Today's Veterinary Business

APR 2018

Today’s Veterinary Business provides information and resources designed to help veterinarians and office management improve the financial performance of their practices, allowing them to increase the level of patient care and client service.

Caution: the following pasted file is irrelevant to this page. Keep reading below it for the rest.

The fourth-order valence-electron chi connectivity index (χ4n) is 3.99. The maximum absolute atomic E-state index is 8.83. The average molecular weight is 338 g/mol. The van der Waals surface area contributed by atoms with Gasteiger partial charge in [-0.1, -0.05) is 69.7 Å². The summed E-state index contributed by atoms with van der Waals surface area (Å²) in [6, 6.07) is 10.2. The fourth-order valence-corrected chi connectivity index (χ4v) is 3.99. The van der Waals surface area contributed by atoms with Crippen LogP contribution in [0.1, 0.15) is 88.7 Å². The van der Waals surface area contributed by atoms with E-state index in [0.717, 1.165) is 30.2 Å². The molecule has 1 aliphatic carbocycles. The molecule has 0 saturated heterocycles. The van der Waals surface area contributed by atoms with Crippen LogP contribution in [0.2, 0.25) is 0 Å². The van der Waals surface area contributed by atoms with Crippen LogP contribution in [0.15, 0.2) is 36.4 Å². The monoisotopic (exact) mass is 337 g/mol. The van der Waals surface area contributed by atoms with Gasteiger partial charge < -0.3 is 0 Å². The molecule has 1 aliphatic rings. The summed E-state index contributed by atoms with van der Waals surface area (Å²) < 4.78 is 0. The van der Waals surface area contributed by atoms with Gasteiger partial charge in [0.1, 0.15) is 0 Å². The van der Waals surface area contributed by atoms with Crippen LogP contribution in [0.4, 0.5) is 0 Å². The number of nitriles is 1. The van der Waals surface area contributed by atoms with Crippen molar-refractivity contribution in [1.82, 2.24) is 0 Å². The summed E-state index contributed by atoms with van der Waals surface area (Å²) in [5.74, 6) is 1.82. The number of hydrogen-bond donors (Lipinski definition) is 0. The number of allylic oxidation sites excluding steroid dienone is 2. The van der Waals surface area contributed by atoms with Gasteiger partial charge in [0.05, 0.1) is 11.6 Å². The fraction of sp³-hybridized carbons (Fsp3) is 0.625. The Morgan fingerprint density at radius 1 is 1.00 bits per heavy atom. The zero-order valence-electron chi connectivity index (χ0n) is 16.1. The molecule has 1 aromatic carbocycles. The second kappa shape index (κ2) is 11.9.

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52 Today's Veterinary Business Leadership Leadership However, at the end of the day, after the double-booked appointments, after the angry call from a client who was referred elsewhere and after working through the dinner break just to see all the appointments, the team's physical and mental health has taken a beating. Wouldn't it be nice to have "a village" to deliver patient care and release some of the pressure? The idea of having a village may not be as far-fetched as it sounds. Primary care veterinarians cannot do everything. Yes, moving the tech from being a restrainer of patients to a leveraged technician takes time, but it has its merits. Utilizing specialists and referral practices also has its merits in helping the veterinarian to handle the increased demand for treating complex medical conditions. Take a moment to study our human counterparts. Not every- thing on the human medicine side is worthy of copying, but some aspects may prove advantageous to the veterinary profession. Nurses and nurse practitioners who are capable of handling routine care of complex medical conditions have enabled physicians to expand the number of cases they oversee. Tele- medicine, although not replacing The appointment book is already filled when the practice opens its doors. The phones are ringing. The receptionists are squeezing in double-booked appointments and referring others. The practice and its veterinarians are in high demand. Sounds like a good problem to have, doesn't it? It takes a village to serve a client Develop a dream team within and outside your practice to extend veterinarian capacity. in-person visits, has leveraged the medical team more effectively. Moreover, with the development of wearable medical devices and smartphone apps, some monitor- ing and diagnostics can be con- ducted in a virtual atmosphere. Your Village Take a moment to dream of your ideal village. This will be different for every prac- tice because of the location, size, services, client demands and status of the current team. Many practices started the village when agreements were made with specialists, emergency practices and referral practices in areas such as oncology, dermatology and ophthal- mology. However, do not stop there. Does your village need some- one for behavior? Perhaps someone concentrating on nutrition should be included. What about a rehabili- tation therapist? Pet trainer? The list goes on. In some instances, the vet- erinary practice has added in-clinic people to cover some of these ser- vices. In other practices, clients are referred to the nearest provider. The caveat to referring outside the practice walls is the problem with communication and compli- ance. It is not always a seamless referral. Communication between the practice and an outside entity can be rocky — a patient is seen, referred and then lost. Client compli- ance might be rocky, too. The referral is made, but the follow-up visits fall off due to distance or expenses. In the ideal village, communi- cation is seamless and connected. Compliance is made easier with the use of technology. This may be the perfect time to explore some op- tions for developing both in-clinic personnel and expanded tele- health services to create a village that will provide for your patients. Partners in the Village Take a moment to construct a dream team for the veterinary prac- tice. For instance, a team member is interested in dog training. Is it feasible to budget training for this By Louise S. Dunn Continued on Page 54

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